[Students are] overscheduled, and expected to manage it without negative effects.  Expectations are too high.  [For students there is a] whole new lineup–more intense comparison among students than in previous schools; conflict between expectations and performance/ability.

Pressure from parents who seem to have a misconception of what it means to provide for their kids: put them in demanding environments vs. keep them home/support.  Lack of parental involvement = loss of a primary support that got them there in the first place. Are they READY for that? What’s the rush?

Question:  In his book, The Hurried Child (1981), psychologist David Elkind wrote about “the crippling effects of hurrying our children through life.” What does it mean to be “hurried” in 2013?

Participants’ Responses: No time for the present – always thinking of, and preparing for, 3-4 years from now…for college; pressure to be successful all the time…in everything; trying to manage adult-like demands before they’re ready.  Schools reflect the pressures of the parents. Schools are businesses, after all, so they must appeal to what their clientele want.

[Students face] societal pressures (media, etc.) to be more mature, more sophisticated (physically, socially, sexually, academically) before they’re ready; early responsibility for things that are more typical of adults.

Demands to prepare a career path [are made] too early…kids seem too serious, too early. Pressure to succeed; tutoring schools in math/science/physics for several hours on Saturdays and Sundays instead of relaxing or being with friends. Over-scheduled and over-controlled [students have] less play/less spontaneity, increased competition.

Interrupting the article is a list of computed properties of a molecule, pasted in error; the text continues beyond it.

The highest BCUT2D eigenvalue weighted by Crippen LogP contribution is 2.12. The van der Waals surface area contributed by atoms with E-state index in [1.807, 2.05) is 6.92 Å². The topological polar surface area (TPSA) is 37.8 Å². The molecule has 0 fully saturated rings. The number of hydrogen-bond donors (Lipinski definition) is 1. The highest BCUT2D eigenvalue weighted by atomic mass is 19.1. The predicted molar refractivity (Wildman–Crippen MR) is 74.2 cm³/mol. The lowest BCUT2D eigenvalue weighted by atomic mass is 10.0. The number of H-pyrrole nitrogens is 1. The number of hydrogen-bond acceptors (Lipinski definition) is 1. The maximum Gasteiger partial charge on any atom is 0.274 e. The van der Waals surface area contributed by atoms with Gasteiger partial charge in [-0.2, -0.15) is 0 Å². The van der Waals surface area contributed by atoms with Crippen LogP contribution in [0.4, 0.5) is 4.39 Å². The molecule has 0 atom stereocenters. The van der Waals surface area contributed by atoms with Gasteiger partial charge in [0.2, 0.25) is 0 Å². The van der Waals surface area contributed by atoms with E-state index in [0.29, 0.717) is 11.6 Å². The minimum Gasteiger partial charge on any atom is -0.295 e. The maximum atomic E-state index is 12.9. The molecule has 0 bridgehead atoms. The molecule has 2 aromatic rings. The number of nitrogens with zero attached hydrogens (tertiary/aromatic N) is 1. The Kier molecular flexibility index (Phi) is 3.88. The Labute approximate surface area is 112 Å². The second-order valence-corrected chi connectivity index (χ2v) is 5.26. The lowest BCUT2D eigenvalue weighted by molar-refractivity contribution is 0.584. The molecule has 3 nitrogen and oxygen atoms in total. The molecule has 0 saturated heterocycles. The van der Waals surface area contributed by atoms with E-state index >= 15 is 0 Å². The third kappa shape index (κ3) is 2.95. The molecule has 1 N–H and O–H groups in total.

Question: Who are the “troubled”students in YOUR school? Who comes to mind for you? What are the specific manifestations of their “trouble?”

Participants’ Responses: Lack of motivation – “out of gas” quickly; Chronic sleep deprivation; Not fitting in socially…and academically; Attention seekers; Manifestations of family troubles (parents’ divorce, death in a family, etc); Bullies; Self-harming; Perfectionism, trying to bind anxiety; Helplessness; Social isolation; Anxiety; Depression; Decreased motivation, focus and organization; Overwhelmed by the simultaneous bombardment of demands; Emergence of substance use/abuse; Significant underachievement…and associated confusion and despair; Home culture vs. school culture mismatch; Sexting.

Feeling guilty, ashamed, stressed and pressured, feeling over-scheduled, over-controlled and overwhelmed due to intense pressure to succeed is not what these students – or their parents – had in mind when they enrolled in their “paradise-like” schools.  Further, these students’ indirect expressions of pressure via chronic sleep deprivation, anxiety, helplessness and depression, and by self-harming, and at times, suicidal behaviors are extremely troubling.  Finally, and perhaps most alarming, these “troubling” experiences often have long-term negative repercussions for these students’ emerging self-image and their overall academic, social and emotional development. Without a doubt, these are the students who feel “caught between the external expectations of school and family and their inner need to find self-worth.” For these students, school does not “seem like an island paradise.”

Where do we go from here? Prescott College president, Dr. Daniel Garvey, states, “We are responsible for the cultures we create.”  Sadly, however, too often, when students exhibit the kind of “trouble in paradise” described above, it is the students – not the schools – who are expected to adapt or change.  Why don’t we expect the schools to change?  While most schools are willing to accommodate, in varying degrees, for some of their “troubled” students’ difficulties, on the whole, most schools expect the students to either adapt or withdraw.  Ultimately, this “sink or swim” outlook seems to reflect a common adult reality:  for troubling situations in our professional and personal lives, we are expected to adapt or change by our own means, otherwise we fail.  It is one thing for adults to manage these troubles – they have more resources at their disposal – but it is quite another thing to expect developing adolescents to do the same.

To be sure, “the aesthetic surroundings, exceptional facilities and the committed faculty make these schools seem like island paradises.” For some students, however, things aren’t always what they seem.

  • lack of motivation is really a problem. How could we change it?